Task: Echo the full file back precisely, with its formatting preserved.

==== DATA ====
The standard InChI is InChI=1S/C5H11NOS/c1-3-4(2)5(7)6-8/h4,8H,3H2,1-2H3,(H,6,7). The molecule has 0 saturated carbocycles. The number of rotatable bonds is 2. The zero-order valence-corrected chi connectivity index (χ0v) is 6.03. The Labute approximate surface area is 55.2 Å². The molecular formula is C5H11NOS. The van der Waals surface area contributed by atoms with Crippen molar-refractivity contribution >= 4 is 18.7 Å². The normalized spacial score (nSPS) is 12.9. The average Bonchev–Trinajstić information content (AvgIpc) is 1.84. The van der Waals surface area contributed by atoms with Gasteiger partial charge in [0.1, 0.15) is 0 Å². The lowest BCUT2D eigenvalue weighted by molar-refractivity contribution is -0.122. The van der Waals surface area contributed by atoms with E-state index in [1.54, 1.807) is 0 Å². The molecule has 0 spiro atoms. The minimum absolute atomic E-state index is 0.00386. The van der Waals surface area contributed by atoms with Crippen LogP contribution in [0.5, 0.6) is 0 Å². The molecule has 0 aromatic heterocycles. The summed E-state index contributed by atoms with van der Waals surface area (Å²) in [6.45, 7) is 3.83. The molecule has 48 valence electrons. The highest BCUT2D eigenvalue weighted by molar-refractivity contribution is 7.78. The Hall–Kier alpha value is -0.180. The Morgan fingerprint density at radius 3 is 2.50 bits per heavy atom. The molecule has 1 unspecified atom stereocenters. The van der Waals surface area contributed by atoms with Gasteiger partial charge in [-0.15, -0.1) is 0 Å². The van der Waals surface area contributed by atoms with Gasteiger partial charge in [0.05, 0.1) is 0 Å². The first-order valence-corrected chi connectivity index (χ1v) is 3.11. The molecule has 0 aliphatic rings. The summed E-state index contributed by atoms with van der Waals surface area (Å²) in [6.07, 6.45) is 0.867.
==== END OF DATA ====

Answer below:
The standard InChI is InChI=1S/C5H11NOS/c1-3-4(2)5(7)6-8/h4,8H,3H2,1-2H3,(H,6,7). The molecule has 0 saturated carbocycles. The number of rotatable bonds is 2. The zero-order valence-corrected chi connectivity index (χ0v) is 6.03. The Labute approximate surface area is 55.2 Å². The molecular formula is C5H11NOS. The van der Waals surface area contributed by atoms with Crippen molar-refractivity contribution >= 4 is 18.7 Å². The normalized spacial score (nSPS) is 12.9. The average Bonchev–Trinajstić information content (AvgIpc) is 1.84. The van der Waals surface area contributed by atoms with Gasteiger partial charge in [0.1, 0.15) is 0 Å². The lowest BCUT2D eigenvalue weighted by molar-refractivity contribution is -0.122. The van der Waals surface area contributed by atoms with E-state index in [1.54, 1.807) is 0 Å². The molecule has 0 spiro atoms. The minimum absolute atomic E-state index is 0.00386. The van der Waals surface area contributed by atoms with Crippen LogP contribution in [0.5, 0.6) is 0 Å². The molecule has 0 aromatic heterocycles. The summed E-state index contributed by atoms with van der Waals surface area (Å²) in [6.45, 7) is 3.83. The molecule has 48 valence electrons. The highest BCUT2D eigenvalue weighted by molar-refractivity contribution is 7.78. The Hall–Kier alpha value is -0.180. The Morgan fingerprint density at radius 3 is 2.50 bits per heavy atom. The molecule has 1 unspecified atom stereocenters. The van der Waals surface area contributed by atoms with Gasteiger partial charge in [-0.15, -0.1) is 0 Å². The van der Waals surface area contributed by atoms with Gasteiger partial charge in [0.05, 0.1) is 0 Å². The first-order valence-corrected chi connectivity index (χ1v) is 3.11. The molecule has 0 aliphatic rings. The summed E-state index contributed by atoms with van der Waals surface area (Å²) in [6.07, 6.45) is 0.867.